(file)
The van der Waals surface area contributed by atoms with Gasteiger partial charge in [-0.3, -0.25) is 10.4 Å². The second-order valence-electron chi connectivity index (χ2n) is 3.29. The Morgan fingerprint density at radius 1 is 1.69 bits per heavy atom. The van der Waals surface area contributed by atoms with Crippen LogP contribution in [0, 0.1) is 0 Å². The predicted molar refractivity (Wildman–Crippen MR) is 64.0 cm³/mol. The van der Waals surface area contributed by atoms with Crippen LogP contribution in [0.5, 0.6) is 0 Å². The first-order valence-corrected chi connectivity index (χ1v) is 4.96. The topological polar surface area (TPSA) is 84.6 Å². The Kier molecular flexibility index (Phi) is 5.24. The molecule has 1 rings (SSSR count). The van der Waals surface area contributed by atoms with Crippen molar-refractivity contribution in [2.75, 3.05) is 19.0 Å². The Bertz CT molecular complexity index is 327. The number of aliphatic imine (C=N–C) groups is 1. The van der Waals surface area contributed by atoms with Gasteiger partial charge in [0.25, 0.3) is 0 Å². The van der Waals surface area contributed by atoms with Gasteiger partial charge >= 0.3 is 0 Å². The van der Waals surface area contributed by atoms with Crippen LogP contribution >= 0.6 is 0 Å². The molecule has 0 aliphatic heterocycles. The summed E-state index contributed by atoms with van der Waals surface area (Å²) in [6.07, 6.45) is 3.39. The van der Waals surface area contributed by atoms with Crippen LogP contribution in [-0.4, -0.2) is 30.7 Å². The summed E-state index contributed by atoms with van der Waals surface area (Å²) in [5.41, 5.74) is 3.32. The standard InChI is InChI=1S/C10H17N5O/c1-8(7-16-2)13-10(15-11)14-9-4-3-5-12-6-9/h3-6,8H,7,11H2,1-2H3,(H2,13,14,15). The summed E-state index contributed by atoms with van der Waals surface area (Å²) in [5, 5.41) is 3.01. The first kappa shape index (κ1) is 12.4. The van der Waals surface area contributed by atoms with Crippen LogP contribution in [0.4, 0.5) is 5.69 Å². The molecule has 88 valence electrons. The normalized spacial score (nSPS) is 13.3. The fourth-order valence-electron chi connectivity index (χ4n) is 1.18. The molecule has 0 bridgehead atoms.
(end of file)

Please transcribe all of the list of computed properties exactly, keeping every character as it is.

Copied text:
The van der Waals surface area contributed by atoms with Gasteiger partial charge in [-0.3, -0.25) is 10.4 Å². The second-order valence-electron chi connectivity index (χ2n) is 3.29. The Morgan fingerprint density at radius 1 is 1.69 bits per heavy atom. The van der Waals surface area contributed by atoms with Crippen LogP contribution in [0, 0.1) is 0 Å². The predicted molar refractivity (Wildman–Crippen MR) is 64.0 cm³/mol. The van der Waals surface area contributed by atoms with Crippen LogP contribution in [0.5, 0.6) is 0 Å². The first-order valence-corrected chi connectivity index (χ1v) is 4.96. The topological polar surface area (TPSA) is 84.6 Å². The Kier molecular flexibility index (Phi) is 5.24. The molecule has 1 rings (SSSR count). The van der Waals surface area contributed by atoms with Crippen molar-refractivity contribution in [2.75, 3.05) is 19.0 Å². The Bertz CT molecular complexity index is 327. The number of aliphatic imine (C=N–C) groups is 1. The van der Waals surface area contributed by atoms with Gasteiger partial charge in [0.25, 0.3) is 0 Å². The van der Waals surface area contributed by atoms with Gasteiger partial charge >= 0.3 is 0 Å². The van der Waals surface area contributed by atoms with Crippen LogP contribution >= 0.6 is 0 Å². The molecule has 0 aliphatic heterocycles. The summed E-state index contributed by atoms with van der Waals surface area (Å²) in [6.07, 6.45) is 3.39. The van der Waals surface area contributed by atoms with Crippen LogP contribution in [-0.4, -0.2) is 30.7 Å². The summed E-state index contributed by atoms with van der Waals surface area (Å²) in [5.41, 5.74) is 3.32. The standard InChI is InChI=1S/C10H17N5O/c1-8(7-16-2)13-10(15-11)14-9-4-3-5-12-6-9/h3-6,8H,7,11H2,1-2H3,(H2,13,14,15). The summed E-state index contributed by atoms with van der Waals surface area (Å²) in [5, 5.41) is 3.01. The first kappa shape index (κ1) is 12.4. The van der Waals surface area contributed by atoms with Crippen LogP contribution in [0.4, 0.5) is 5.69 Å². The molecule has 88 valence electrons. The normalized spacial score (nSPS) is 13.3. The fourth-order valence-electron chi connectivity index (χ4n) is 1.18. The molecule has 0 bridgehead atoms.